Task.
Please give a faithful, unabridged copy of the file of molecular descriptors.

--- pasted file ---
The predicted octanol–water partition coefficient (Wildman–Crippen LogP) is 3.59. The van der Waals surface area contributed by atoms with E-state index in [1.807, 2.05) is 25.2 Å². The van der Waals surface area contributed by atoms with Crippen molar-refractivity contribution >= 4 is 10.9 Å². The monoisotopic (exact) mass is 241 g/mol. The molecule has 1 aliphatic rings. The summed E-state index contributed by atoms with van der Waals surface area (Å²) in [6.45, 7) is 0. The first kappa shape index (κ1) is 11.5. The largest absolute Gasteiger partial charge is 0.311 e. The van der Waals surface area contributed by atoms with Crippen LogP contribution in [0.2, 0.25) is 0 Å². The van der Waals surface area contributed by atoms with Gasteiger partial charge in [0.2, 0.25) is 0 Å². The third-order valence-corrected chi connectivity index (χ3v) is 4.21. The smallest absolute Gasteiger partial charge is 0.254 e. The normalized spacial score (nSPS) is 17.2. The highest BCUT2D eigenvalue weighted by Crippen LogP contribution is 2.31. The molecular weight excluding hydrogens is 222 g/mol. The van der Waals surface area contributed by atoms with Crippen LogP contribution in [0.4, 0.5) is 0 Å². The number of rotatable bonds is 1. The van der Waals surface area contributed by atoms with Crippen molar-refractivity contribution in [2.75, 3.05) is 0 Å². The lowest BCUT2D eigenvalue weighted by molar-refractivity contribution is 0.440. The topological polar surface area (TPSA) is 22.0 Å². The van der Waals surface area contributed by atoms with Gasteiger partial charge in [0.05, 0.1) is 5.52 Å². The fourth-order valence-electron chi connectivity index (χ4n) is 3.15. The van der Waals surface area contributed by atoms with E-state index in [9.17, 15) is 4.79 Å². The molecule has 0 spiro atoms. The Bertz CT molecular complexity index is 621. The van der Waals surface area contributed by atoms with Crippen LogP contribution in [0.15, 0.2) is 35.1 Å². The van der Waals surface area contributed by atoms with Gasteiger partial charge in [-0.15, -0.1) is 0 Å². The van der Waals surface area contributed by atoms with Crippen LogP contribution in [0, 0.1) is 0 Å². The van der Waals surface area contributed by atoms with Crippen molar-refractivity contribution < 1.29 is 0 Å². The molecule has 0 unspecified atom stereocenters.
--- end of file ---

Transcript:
The predicted octanol–water partition coefficient (Wildman–Crippen LogP) is 3.59. The van der Waals surface area contributed by atoms with E-state index in [1.807, 2.05) is 25.2 Å². The van der Waals surface area contributed by atoms with Crippen molar-refractivity contribution >= 4 is 10.9 Å². The monoisotopic (exact) mass is 241 g/mol. The molecule has 1 aliphatic rings. The summed E-state index contributed by atoms with van der Waals surface area (Å²) in [6.45, 7) is 0. The first kappa shape index (κ1) is 11.5. The largest absolute Gasteiger partial charge is 0.311 e. The van der Waals surface area contributed by atoms with Crippen LogP contribution in [0.2, 0.25) is 0 Å². The van der Waals surface area contributed by atoms with Gasteiger partial charge in [0.2, 0.25) is 0 Å². The third-order valence-corrected chi connectivity index (χ3v) is 4.21. The smallest absolute Gasteiger partial charge is 0.254 e. The normalized spacial score (nSPS) is 17.2. The highest BCUT2D eigenvalue weighted by Crippen LogP contribution is 2.31. The molecular weight excluding hydrogens is 222 g/mol. The van der Waals surface area contributed by atoms with Crippen LogP contribution in [0.4, 0.5) is 0 Å². The number of rotatable bonds is 1. The van der Waals surface area contributed by atoms with Crippen molar-refractivity contribution in [2.75, 3.05) is 0 Å². The lowest BCUT2D eigenvalue weighted by molar-refractivity contribution is 0.440. The topological polar surface area (TPSA) is 22.0 Å². The van der Waals surface area contributed by atoms with Gasteiger partial charge in [0.05, 0.1) is 5.52 Å². The fourth-order valence-electron chi connectivity index (χ4n) is 3.15. The van der Waals surface area contributed by atoms with E-state index in [9.17, 15) is 4.79 Å². The molecule has 0 spiro atoms. The Bertz CT molecular complexity index is 621. The van der Waals surface area contributed by atoms with Crippen LogP contribution in [0.15, 0.2) is 35.1 Å². The van der Waals surface area contributed by atoms with Gasteiger partial charge in [-0.15, -0.1) is 0 Å². The van der Waals surface area contributed by atoms with Crippen LogP contribution in [0, 0.1) is 0 Å². The van der Waals surface area contributed by atoms with Crippen molar-refractivity contribution < 1.29 is 0 Å². The molecule has 0 unspecified atom stereocenters.